(This is part of my post “Dust, manure and flies…Ellsworth, Kansas in 1873, by Linda Hubalek” that I posted today on the Sweethearts of the West blog.)
My latest book, HILDA HOGTIES A HORSEMAN, the third book in the Brides with Grit series, debuted this week. The setting of Ellsworth, Kansas in 1873, was easy to work with because it was a major cattle shipping town between 1872 to 1875.
Abilene, Kansas was famous, being the first place to ship cattle by railroad to eastern towns in 1867, but that ended in 1871 when businesses and farmers got tired of the damage and disease the herds caused in the area.
Ellsworth, Kansas, 60 miles west of Abilene, became the new town to ship out of between 1872 to 1875. (The photo above is Ellsworth in 1873.)
One can find a vast amount of information on the internet about the cattle drives which went through Kansas in the 1870’s. Here’s some interesting tidbits, written by F. B Streeter in 1935, for an article in the Kansas Historical Quarterly.
As a means of advertising the new trail and the shipping points on the line, the Kansas Pacific issued a pamphlet and map entitled, Guide Map of the Great Texas Cattle Trail From Red River Crossing to the Old Reliable Kansas Pacific Railway. The writer has located only two editions of this pamphlet: one issued in 1872, the other in 1875. To quote from the 1875 edition:
Drovers are recommended to make Ellis, Russell, Wilson’s, Ellsworth and Brookville the principal points for their cattle for the following reasons: Freedom from petty annoyances of settlers, arising from the cattle trespassing upon cultivated fields, because there is wider range, an abundance of grass and water, increased shipping facilities and extensive yard accommodations. Large and commodious hotels may be found in all these places, and at Ellsworth, especially, the old “Drovers’ cottage,” so popular with the trade for years, will be found renovated and enlarged. The banking house of D. W. Powers & Co., established at Ellsworth in 1873, in the interest of the cattle business, will remain at this point and continue their liberal dealings as in the past.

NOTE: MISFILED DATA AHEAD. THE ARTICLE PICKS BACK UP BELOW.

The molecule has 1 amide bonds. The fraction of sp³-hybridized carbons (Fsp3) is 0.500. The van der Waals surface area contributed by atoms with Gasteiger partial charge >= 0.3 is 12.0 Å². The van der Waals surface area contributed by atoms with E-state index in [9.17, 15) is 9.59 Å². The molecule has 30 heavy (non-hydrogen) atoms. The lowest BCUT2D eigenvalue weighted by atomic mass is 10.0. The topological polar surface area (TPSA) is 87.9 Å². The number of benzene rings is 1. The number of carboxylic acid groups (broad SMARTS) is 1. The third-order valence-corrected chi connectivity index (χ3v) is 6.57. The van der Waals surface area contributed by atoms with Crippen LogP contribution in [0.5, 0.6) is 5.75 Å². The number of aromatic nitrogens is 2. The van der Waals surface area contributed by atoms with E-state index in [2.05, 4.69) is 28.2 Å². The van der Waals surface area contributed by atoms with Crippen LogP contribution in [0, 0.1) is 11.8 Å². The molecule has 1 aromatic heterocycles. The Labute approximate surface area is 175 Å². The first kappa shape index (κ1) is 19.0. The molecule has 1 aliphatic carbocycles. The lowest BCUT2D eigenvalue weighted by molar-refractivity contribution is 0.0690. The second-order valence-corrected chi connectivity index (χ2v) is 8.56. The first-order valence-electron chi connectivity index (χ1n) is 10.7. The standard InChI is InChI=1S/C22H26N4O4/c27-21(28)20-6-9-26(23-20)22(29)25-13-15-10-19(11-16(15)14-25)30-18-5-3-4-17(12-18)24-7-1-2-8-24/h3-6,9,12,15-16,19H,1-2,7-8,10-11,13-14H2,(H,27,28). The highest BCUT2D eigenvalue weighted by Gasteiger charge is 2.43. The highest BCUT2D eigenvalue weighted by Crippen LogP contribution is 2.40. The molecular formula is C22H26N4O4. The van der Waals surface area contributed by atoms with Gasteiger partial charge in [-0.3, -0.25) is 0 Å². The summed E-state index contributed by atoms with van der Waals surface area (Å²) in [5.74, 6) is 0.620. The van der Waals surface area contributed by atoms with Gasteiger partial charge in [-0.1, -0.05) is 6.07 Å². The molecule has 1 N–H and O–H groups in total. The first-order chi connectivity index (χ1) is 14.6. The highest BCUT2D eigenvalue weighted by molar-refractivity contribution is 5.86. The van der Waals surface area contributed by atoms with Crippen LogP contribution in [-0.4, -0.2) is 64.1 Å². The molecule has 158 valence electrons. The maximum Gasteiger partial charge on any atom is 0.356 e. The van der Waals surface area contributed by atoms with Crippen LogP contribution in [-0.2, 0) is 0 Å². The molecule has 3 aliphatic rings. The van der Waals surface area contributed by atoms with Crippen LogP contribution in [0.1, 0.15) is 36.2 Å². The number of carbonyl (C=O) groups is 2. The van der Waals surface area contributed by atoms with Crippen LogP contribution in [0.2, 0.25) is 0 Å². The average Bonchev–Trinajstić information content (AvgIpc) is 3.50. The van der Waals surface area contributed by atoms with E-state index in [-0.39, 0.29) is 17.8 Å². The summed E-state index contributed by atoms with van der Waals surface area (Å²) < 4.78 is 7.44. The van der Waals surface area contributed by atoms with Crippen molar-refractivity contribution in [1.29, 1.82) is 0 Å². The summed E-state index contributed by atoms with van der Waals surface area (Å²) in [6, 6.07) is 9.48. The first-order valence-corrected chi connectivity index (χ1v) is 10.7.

As stated above, Ellsworth became the principal shipping point for Texas cattle on the Kansas Pacific Railroad in 1872. The first three droves of longhorns that season arrived in Ellsworth early in June. These droves numbered 1,000 head each. Two weeks later a total of twenty-eight herds, numbering from 1,000 to 6,000 head each, had arrived and many more were on the way. The fresh arrivals contained a total of 58,850 head of longhorns. These, together with over 40,000 head which had wintered in the county, made a total of more than 100,000 head of Texas cattle in Ellsworth county.
That season 40,161 head were transported from Ellsworth, or one fourth of the total number marketed over the Kansas Pacific…Besides those shipped by rail from Ellsworth, about 50,000 head were driven to California and the territories from that place. In the months of June and July more than 100,000 head of beef and stock cattle changed hands at Ellsworth. Drovers found buyers on their arrival, enabling them to close out at a good price and return to their homes.
The prices paid for cattle that season were as follows: $19 to $22 for beeves; $15 to $18 for three-year-olds; $9 to $10 for two-year olds; $12 for cows; and $6 for yearlings.
My first thought on reading this? Wow! That’s a lot of cattle to surround the town!
My second? Dust, manure and flies…and a good setting for a western romance…